Wall Street Had Five Years To Prove They Can Control Their Computers. They Failed.


Five years ago Wednesday, the American financial system got a quick and terrifying glimpse at the market panics of the future when the computer algorithms that handle most trading these days went haywire and destroyed a trillion dollars in paper wealth in a matter of seconds.

Fifteen minutes later, the rise of the machines subsided as quickly and mysteriously as it’d begun. The Dow closed that day down just 3 percent, despite a chaotic “flash crash” in the afternoon during which $862 billion of shareholder value vanished and one company’s stocks were selling simultaneously for one cent and $100,000.

It was the kind of near-calamity that demands a swift, thorough response. But on the five-year anniversary of the micro-panic, the institutions charged with making sure it can’t happen again have made almost zero meaningful progress. Regulators opted for a complex, technology-based response to the flash crash instead of a tougher, simpler alternative. Now, they are entangled in a jungle of technical challenges and unanswered questions, with no comprehensive response to the crash on the horizon.

The fix that the Securities and Exchange Commission (SEC) settled on is called the Consolidated Audit Trail (CAT), an elaborate and comprehensive data system that would allow regulators to track what the computers and high-frequency traders are doing as they’re doing it. The private companies that oversee financial markets in New York City are in charge of building the CAT, with the SEC looking over their shoulders. But after years of work, the CAT is still just an idea. No firm has been selected to create the thing, multiple deadlines have been pushed back, nobody has a clear plan to pay for the system, and the SEC has yet to sign off on a final plan.


It’s unsurprising that the CAT isn’t coming together quickly, given how absurdly complex the idea is. The proposed system would produce 58 billion separate records each day and actively track 100 million separate trading actors across dozens of separate public and private stock markets. And that’s without even incorporating futures trading into the system.

The CAT is an effort to keep up with the technical progress that ultra-fast computerized trading has made so that markets and regulators can’t get duped so easily by misfiring computer programs or criminal “spoofing” by dishonest firms. It’s a gamble that regulators and stock exchanges can win a footrace against high-frequency trading (HFT). But what if instead of trying to keep up with them so violations won’t go unnoticed, the government simply discouraged them from using fiberoptics and computers to cheat the markets?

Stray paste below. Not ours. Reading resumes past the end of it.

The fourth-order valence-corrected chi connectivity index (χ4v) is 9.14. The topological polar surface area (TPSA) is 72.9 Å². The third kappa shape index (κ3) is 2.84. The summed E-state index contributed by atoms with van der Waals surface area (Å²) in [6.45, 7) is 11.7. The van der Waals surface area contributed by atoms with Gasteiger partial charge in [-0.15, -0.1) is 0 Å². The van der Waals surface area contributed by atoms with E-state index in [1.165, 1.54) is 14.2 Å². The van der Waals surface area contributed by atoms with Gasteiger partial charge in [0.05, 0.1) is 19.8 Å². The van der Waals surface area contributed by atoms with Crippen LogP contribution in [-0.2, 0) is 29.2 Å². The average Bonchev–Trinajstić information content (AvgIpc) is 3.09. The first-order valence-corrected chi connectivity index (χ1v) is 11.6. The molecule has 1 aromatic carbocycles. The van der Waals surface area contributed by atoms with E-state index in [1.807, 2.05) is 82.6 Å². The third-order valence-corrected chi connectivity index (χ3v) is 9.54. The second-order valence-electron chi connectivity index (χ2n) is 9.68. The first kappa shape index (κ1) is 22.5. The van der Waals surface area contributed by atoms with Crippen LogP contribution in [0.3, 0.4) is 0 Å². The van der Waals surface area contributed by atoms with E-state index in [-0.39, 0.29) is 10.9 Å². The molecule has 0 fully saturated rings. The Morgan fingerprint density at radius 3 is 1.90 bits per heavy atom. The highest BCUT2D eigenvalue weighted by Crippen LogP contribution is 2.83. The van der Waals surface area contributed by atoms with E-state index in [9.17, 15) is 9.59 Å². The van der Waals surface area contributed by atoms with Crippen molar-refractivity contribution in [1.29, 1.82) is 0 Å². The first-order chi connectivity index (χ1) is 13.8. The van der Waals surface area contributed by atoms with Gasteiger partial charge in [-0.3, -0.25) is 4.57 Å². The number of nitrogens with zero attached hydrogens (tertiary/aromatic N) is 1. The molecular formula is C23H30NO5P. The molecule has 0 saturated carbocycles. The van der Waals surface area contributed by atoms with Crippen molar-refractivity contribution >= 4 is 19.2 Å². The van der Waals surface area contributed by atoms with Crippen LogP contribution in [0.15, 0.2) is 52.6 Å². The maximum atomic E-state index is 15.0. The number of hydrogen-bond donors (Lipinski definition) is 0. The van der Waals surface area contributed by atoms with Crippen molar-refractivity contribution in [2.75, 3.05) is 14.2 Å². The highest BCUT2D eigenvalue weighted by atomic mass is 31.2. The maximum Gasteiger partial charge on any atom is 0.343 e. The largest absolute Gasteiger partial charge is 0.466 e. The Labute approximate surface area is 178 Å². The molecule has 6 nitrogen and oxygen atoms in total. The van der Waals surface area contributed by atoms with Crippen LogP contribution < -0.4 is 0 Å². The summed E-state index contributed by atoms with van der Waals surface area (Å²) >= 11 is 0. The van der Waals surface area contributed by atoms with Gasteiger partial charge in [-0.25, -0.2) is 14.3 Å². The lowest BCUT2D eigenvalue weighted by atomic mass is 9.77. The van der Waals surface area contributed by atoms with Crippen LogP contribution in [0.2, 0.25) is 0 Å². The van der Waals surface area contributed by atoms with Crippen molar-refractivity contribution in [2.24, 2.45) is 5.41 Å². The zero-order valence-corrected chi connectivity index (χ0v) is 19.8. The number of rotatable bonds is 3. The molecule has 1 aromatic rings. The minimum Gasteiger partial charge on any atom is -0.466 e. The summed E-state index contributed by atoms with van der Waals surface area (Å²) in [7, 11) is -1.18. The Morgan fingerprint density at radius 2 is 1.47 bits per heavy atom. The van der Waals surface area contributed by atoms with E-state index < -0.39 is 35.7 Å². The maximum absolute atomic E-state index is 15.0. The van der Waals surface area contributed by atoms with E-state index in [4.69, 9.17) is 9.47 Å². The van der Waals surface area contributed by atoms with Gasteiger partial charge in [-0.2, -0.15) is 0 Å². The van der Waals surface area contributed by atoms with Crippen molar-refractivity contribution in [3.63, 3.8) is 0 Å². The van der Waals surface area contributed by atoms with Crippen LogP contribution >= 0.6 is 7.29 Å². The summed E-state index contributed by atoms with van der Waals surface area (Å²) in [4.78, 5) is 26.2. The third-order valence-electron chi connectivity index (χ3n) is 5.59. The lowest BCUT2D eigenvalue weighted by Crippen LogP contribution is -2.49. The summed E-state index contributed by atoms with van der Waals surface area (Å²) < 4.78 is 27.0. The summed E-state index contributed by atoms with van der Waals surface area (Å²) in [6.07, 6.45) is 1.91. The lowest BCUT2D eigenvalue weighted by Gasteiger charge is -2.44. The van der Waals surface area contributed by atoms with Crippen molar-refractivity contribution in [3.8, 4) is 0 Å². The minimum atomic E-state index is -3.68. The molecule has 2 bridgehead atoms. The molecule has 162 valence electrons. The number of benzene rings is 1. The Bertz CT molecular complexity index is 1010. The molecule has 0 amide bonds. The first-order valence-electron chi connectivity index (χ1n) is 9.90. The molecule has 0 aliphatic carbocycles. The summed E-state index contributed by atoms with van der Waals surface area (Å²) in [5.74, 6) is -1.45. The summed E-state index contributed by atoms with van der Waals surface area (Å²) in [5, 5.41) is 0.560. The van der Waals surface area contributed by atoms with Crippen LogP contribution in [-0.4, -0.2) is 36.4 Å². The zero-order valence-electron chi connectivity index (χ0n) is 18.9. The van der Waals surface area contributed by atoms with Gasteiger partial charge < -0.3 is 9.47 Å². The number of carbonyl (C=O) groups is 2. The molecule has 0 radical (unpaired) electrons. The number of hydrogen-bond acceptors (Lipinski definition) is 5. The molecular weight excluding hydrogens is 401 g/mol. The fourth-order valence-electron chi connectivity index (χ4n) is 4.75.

Enter the Financial Transactions Tax (FTT), a minuscule tax on individual market transactions that would be too small to affect mom-and-pop stock pickers but big enough to cancel out the microscopic price changes that computerized trading preys upon. One version of the proposal would put a half-cent tax on every dollar traded in stocks and tax riskier derivatives trading by five one-thousandths of a penny per buck. Another draft would tax all financial transactions at the same three-tenths-of-a-cent rate. Either version would raise about $350 billion over 10 years that could be spent on any number of public goods including increased oversight of the financial system.

Multiple European countries have adopted an FTT already. The long list of people who have publicly endorsed the FTT as simple and effective includes former U.N. leader Kofi Annan, Nobel Laureate Paul Krugman, former Federal Reserve leader Paul Volcker, International Monetary Fund head Christine Lagarde, and dozens of other renowned voices on economics and human development. One former JP Morgan executive called it “a remarkably efficient tool to achieve needed reform.”

Regulators have struggled to explain the 2010 flash crash, first blaming it on legitimate trades made by a Kansas-based firm and then charging one individual trader with intentionally creating the crash from his parents’ basement. It’s not clear that either explanation is correct, though, and that very inability to convincingly diagnose what happened that day underscores how loose human control over digitized trading strategies has become. The microtax on transactions would restore much of that control by curbing the incentive that traders have to make gigantic bets on tiny price changes. An FTT would address either official version of what caused the crash, whether it was an innocent chain reaction stemming from Kansas or a nefarious get-rich-quick scheme.


In the five years that companies and the SEC have labored over the CAT, runaway computers and high-speed cheats have created other, smaller convulsions in the markets. In 2012, rogue code in the trading program used by a New Jersey firm nearly wiped out the entire company in less than an hour before staff tracked down the glitch and fixed it. A twitter hoax involving an attack on the White House in 2013 sent the computers into a brief frenzy that wiped out $130 billion in market wealth for shareholders before any human being could intercede. An energy trading company was fined $3.1 million in 2013 for using HFT tools to manipulate market prices and boost their own profit, and the trader responsible later faced criminal charges.

Stock markets and an efficient financial system are supposed to benefit every other part of the economy by delivering investment capital where it is needed, but HFT tricks contribute no such societal benefit. The practice “harms the average investor” according to one University of Michigan study and produces “no investment” in the real economy according to analysis by the think tank Demos. Even the guy who invented HFT thinks it’s now an out-of-control practice that “has absolutely no social value.”